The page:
Amy Scott’s insightful documentary paints the rich canvas that was the gone-too-soon life of filmmaker Hal Ashby. In the 1970’s, Ashby had an amazing stretch of films that included The Landlord, Harold and Maude, The Last Detail, Shampoo, Bound For Glory, Coming Home, and Being There. The film includes testimonials from plenty of today’s filmmakers who were inspired by Ashby’s work as well as a look into Ashby’s not so perfect home life.


The best romance of the year was on display in director Greg Berlanti’s adaptation of the best-selling young adult novel (SIMON VS. THE HOMO SAPIENS AGENDA by Becky Albertalli) about an everyday high school teen who finds love while trying to come out of the closet on his own terms. Nick Robinson showed surprising leading young man ability as the titular Simon and the entire cast is very appealing (especially Katherine Langford as Simon’s brokenhearted best friend) in this modern and surprisingly realistic tale of young love.


In what has been announced as his big screen “swan song,” Robert Redford gave us the umpteenth reminder of how charming he is. Based on a true story, Redford adds Forrest Tucker to his legendary cinematic resume. Tucker epitomizes the term “life of crime” as a bank robber still honing his craft well into his 70’s, always with a wink and a smile. The cast includes Danny Glover and Tom Waits as his sometime partners in crime and the equally legendary Sissy Spacek as the widower who easily falls for Tucker’s gentlemanly ways. Think of it as Baby Driver for the AARP set.


2018 was a fine year for me at the movies. The real indicator is the fact that I can still think for four to five films just outside of this list (Sorry, Annihilation). And I even find myself looking forward to 2019 thanks to the enticing potential of Glass, Captain Marvel, and Us. As for my usual column known as IN CASE YOU MISSED IT, I have plenty of missed gems ahead to highlight and sell you on. Hope you have had as much fun as I have. Happy New Year!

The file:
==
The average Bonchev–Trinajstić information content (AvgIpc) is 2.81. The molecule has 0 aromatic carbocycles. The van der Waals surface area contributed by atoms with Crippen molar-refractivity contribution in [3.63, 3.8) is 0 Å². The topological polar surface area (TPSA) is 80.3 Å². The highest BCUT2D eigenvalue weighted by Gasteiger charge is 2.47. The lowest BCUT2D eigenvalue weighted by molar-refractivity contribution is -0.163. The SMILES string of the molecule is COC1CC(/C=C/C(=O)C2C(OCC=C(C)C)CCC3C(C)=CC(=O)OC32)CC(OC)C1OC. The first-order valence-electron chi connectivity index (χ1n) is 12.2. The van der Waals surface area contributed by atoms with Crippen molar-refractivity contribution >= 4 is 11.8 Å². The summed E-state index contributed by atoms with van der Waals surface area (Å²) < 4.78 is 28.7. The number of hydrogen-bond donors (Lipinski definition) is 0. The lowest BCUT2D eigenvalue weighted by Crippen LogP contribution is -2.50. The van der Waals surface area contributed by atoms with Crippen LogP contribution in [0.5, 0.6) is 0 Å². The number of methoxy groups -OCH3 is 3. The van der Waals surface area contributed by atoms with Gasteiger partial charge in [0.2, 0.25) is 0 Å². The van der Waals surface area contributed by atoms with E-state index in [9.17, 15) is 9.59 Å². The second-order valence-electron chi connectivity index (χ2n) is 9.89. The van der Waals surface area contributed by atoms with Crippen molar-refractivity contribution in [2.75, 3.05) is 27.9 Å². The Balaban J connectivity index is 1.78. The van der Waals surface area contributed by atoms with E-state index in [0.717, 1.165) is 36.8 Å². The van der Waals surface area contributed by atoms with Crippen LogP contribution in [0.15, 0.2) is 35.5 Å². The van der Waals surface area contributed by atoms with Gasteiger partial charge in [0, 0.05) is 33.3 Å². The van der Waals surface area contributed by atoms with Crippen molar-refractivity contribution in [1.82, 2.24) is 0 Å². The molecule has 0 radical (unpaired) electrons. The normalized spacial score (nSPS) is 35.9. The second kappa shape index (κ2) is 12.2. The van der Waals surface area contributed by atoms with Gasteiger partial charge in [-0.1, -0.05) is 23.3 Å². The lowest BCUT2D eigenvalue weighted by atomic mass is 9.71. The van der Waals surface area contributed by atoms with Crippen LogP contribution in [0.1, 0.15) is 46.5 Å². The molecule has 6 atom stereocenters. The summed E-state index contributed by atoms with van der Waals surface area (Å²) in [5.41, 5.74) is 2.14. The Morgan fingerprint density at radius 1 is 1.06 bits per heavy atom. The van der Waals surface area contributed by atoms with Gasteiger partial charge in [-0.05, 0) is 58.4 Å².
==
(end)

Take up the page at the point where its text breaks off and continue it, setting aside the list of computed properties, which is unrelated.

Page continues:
Brisia’s 5 Favorite Films of 2018


I expected to absolutely love Sorry to Bother You, and I did. It provides profound commentary on a litany of issues including labor exploitation, corporate greed, and racial discrimination in a way that is incredibly engaging and masterfully satirical. This vibrant, scintillating film is brilliantly complimented by its politically charged soundtrack which features groovy funk-punk tunes from director Boots Riley’s own band The Coup, who I’d say are now my favorite revolutionary-minded group next to Rage Against the Machine.


Every aspect of Revenge blew me away. Striking, vivid colors, fluid cinematography, stomach-churning gore, and a viciously groundbreaking performance by Matilda Lutz that tears the stereotypes of the “rape and revenge” subgenre to pieces make this extraordinary film more than deserving of a spot on this list.


You don’t have to be a Queen super fan to find Bohemian Rhapsody awe-inspiring. It’s a moving drama that, for me, made a dazzling theatre experience. Rami Malek’s dedicated and thorough preparation for his monumental role as Freddie Mercury shines through spectacularly as he exudes the charm, wit, and exuberance of the music legend.


I was not at all familiar with the 1977 version of Suspiria prior to watching this unique supernatural horror film, but I thoroughly enjoyed it nonetheless. It’s an artsy period piece that avoids feeling pretentious and is phenomenal in its delivery of truly terrifying and inventive scenes as well as excellent choreography and acting.


I can hardly think of a single moment or line from The Death of Stalin I didn’t find hilarious. This film depicts the chicanery of men vying for power over the Soviet Union in a satisfying execution of black comedy that kept me entertained from beginning to end.

Matt's Top 10 Movies of 2018


This should come as no surprise if you read my recent review. I’m not being hyperbolic when I say that this is probably my favorite movie of all-time, and raises the bar for what I want out of movies. It has groundbreaking animation, excellent performances across the board, and a wonderfully engaging story throughout. You couldn’t design a film more up my alley if you tried.


This one, for me, was a surprise. I knew nothing about it going in other than that it starred Joaquin Phoenix, and he gives a phenomenal performance. The direction by Lynne Ramsay (who also wrote the screenplay) is excellent and the film never goes where you expect it to. Along with that, the cinematography and sound design are incredible. I saw this on a whim (RIP MoviePass) and it’s stuck with me ever since.